As a writer it is quite hard to describe new space-ship ideas as there are so many 'tropes' out there already, in books, films, and in people's heads. Films can now do this very well thanks to CGI, and Ender's Game is no exception. Any science fiction fan gets high on seeing big, detailed ships sailing through space. And when they get destroyed, as in the shredding of the International Space Station in Gravity, it's done so well you just sit there in awe. Again, writing such detail is harder in books, which is why we try to have good cover art of space-ships on our books.

Special Effects and 3D in space: the sense of space
So, this was where Gravity really impressed me. I've written scenes where one of the characters (Micah) is tumbling through space, running out of oxygen, trying not to throw up, the stars spinning away from him, his space-vessel drifting into blackness, and he's terrified of dying alone in pitiless vacuum. Now, go and watch this happening to Sandra Bullock in Gravity. The sounds, the cinematography, the sense of panic, the vision of what she would see... Flawless. Watching it like that has high intensity. This takes one of the author's maxims 'show don't tell' to its extreme. Bravo!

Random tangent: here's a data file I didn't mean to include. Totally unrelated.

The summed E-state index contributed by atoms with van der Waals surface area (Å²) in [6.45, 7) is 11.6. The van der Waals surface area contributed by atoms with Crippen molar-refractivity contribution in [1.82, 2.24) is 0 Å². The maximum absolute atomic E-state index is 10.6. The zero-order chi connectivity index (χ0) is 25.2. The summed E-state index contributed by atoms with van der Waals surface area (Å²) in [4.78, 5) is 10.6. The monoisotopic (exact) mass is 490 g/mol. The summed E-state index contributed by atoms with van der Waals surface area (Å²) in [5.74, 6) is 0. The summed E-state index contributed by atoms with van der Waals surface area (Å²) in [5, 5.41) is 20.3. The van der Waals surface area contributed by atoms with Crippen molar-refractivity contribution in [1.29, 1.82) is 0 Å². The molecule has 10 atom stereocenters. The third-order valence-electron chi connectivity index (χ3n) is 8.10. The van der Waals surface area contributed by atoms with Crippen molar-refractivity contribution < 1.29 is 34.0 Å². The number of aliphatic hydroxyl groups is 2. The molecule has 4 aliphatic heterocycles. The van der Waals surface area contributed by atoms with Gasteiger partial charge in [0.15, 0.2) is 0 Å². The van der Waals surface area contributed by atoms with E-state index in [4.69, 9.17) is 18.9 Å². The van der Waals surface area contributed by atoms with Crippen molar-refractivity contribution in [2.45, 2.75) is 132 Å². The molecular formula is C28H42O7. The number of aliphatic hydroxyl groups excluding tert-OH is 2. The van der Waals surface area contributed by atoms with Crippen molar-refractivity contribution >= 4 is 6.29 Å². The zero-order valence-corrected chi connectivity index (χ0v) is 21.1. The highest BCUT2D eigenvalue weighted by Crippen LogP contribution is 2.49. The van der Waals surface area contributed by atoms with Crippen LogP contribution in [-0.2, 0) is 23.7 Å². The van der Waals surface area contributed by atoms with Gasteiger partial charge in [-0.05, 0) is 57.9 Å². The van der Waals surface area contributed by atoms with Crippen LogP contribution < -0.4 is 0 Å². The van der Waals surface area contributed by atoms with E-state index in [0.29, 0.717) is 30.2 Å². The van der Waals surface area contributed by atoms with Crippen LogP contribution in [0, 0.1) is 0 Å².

Special Effects and 4D in space: the reality of physics in space
Newton should have written science fiction. His laws of motion affected by gravity still apply. Until Gravity, when watching movies where people are moving around in space, I always disconnected a little as a viewer because often the motion would not be realistic. It would be two-dimensional. What I mean is, for example, that a guy in a space suit would kick off from one ship to grab hold of another thirty meters away. So, Newton would say, hang on, both ships are moving relative to each other, and the momentum you have when you reach the other ship doesn't slow down, etc. In the film Mars they had a good attempt at  portraying this but it somehow looked amateur, unconvincing. In Gravity, however, you get to realise just how difficult movement in space is. I think Newton, somewhere, might be saying 'Finally, they got it!" It is 4D because everything is moving in time as well. Poor Sandra can't seem to grab onto anything, and she and George keep getting biffed around by parts of the ship that are moving and have a helluva momentum of their own.

Do films replace books? Of course not. But for the first time I think films have an edge in the intensity of the visualization of what other worlds and space ships and movement in space would actually look like.

What's the next challenge?
The challenge for film-makers is to make space battles 'realistic' from a physical science perspective. Not ships flying close up and blitzing each other with particle beams as in Star Trek and a host of other series/films, but ships using long distance weapons and temporal effects of near-light speed to their advantage, as in the book series The Lost Fleet. That's probably not going to happen soon, because it won't have mass appeal, and will be harder to understand. But it will come. And then maybe Iain Banks, rest his soul, author of many brilliant realistic battle scenes in books such as Excession and Consider Phlebas, can also say "Finally, they got it."